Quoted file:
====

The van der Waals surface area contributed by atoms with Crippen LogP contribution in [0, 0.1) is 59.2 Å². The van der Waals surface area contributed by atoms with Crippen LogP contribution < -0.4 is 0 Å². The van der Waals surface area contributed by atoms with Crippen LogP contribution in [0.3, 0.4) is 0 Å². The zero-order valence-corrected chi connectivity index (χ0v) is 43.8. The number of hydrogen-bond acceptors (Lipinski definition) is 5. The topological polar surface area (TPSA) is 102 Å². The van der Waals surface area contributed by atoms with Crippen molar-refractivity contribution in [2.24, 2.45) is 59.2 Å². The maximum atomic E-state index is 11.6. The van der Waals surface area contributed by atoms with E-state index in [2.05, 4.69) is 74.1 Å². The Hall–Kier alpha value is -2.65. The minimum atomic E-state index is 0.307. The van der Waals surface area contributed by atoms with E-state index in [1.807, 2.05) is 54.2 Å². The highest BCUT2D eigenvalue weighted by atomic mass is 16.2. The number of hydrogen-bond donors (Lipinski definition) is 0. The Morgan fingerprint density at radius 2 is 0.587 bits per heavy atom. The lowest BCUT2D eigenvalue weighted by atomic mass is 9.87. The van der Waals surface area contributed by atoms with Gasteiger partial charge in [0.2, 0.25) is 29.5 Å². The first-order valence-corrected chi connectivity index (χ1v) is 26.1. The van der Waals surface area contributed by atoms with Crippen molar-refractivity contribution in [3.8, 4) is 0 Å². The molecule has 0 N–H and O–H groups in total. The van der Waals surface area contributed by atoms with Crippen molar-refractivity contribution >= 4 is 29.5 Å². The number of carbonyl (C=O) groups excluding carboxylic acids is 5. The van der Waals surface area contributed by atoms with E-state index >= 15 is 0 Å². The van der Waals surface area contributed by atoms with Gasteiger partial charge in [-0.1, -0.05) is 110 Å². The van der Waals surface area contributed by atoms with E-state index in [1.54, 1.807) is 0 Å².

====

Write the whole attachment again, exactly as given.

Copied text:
The van der Waals surface area contributed by atoms with Crippen LogP contribution in [0, 0.1) is 59.2 Å². The van der Waals surface area contributed by atoms with Crippen LogP contribution < -0.4 is 0 Å². The van der Waals surface area contributed by atoms with Crippen LogP contribution in [0.3, 0.4) is 0 Å². The zero-order valence-corrected chi connectivity index (χ0v) is 43.8. The number of hydrogen-bond acceptors (Lipinski definition) is 5. The topological polar surface area (TPSA) is 102 Å². The van der Waals surface area contributed by atoms with Crippen molar-refractivity contribution in [2.24, 2.45) is 59.2 Å². The maximum atomic E-state index is 11.6. The van der Waals surface area contributed by atoms with E-state index in [2.05, 4.69) is 74.1 Å². The Hall–Kier alpha value is -2.65. The minimum atomic E-state index is 0.307. The van der Waals surface area contributed by atoms with E-state index in [1.807, 2.05) is 54.2 Å². The highest BCUT2D eigenvalue weighted by atomic mass is 16.2. The number of hydrogen-bond donors (Lipinski definition) is 0. The Morgan fingerprint density at radius 2 is 0.587 bits per heavy atom. The lowest BCUT2D eigenvalue weighted by atomic mass is 9.87. The van der Waals surface area contributed by atoms with Gasteiger partial charge in [0.2, 0.25) is 29.5 Å². The first-order valence-corrected chi connectivity index (χ1v) is 26.1. The van der Waals surface area contributed by atoms with Crippen molar-refractivity contribution in [3.8, 4) is 0 Å². The molecule has 0 N–H and O–H groups in total. The van der Waals surface area contributed by atoms with Crippen molar-refractivity contribution >= 4 is 29.5 Å². The number of carbonyl (C=O) groups excluding carboxylic acids is 5. The van der Waals surface area contributed by atoms with E-state index >= 15 is 0 Å². The van der Waals surface area contributed by atoms with Gasteiger partial charge in [-0.1, -0.05) is 110 Å². The van der Waals surface area contributed by atoms with E-state index in [1.54, 1.807) is 0 Å².